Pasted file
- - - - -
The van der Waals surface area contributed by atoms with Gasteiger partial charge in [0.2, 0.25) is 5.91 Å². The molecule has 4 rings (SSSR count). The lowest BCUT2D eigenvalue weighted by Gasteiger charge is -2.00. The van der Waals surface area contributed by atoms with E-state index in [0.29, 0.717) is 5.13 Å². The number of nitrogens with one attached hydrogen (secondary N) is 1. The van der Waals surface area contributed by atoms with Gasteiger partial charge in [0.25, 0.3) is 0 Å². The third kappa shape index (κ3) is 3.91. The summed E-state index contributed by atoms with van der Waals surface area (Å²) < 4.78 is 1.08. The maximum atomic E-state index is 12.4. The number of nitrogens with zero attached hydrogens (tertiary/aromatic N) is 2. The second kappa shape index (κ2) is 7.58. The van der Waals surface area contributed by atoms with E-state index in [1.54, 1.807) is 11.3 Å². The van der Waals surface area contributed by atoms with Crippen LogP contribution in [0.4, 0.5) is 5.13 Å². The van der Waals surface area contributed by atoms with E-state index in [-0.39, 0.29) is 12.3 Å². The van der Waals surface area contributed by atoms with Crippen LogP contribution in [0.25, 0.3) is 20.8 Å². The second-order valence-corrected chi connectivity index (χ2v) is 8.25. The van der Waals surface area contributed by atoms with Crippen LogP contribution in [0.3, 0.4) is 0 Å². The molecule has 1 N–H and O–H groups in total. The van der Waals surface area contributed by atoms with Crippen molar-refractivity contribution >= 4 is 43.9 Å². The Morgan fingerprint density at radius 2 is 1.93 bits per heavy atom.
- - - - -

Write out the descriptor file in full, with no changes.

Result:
The van der Waals surface area contributed by atoms with Gasteiger partial charge in [0.2, 0.25) is 5.91 Å². The molecule has 4 rings (SSSR count). The lowest BCUT2D eigenvalue weighted by Gasteiger charge is -2.00. The van der Waals surface area contributed by atoms with E-state index in [0.29, 0.717) is 5.13 Å². The number of nitrogens with one attached hydrogen (secondary N) is 1. The van der Waals surface area contributed by atoms with Gasteiger partial charge in [0.25, 0.3) is 0 Å². The third kappa shape index (κ3) is 3.91. The summed E-state index contributed by atoms with van der Waals surface area (Å²) < 4.78 is 1.08. The maximum atomic E-state index is 12.4. The number of nitrogens with zero attached hydrogens (tertiary/aromatic N) is 2. The second kappa shape index (κ2) is 7.58. The van der Waals surface area contributed by atoms with E-state index in [1.54, 1.807) is 11.3 Å². The van der Waals surface area contributed by atoms with Crippen LogP contribution in [0.4, 0.5) is 5.13 Å². The van der Waals surface area contributed by atoms with E-state index in [-0.39, 0.29) is 12.3 Å². The van der Waals surface area contributed by atoms with Crippen LogP contribution in [0.25, 0.3) is 20.8 Å². The second-order valence-corrected chi connectivity index (χ2v) is 8.25. The van der Waals surface area contributed by atoms with Crippen LogP contribution in [0.3, 0.4) is 0 Å². The molecule has 1 N–H and O–H groups in total. The van der Waals surface area contributed by atoms with Crippen molar-refractivity contribution >= 4 is 43.9 Å². The Morgan fingerprint density at radius 2 is 1.93 bits per heavy atom.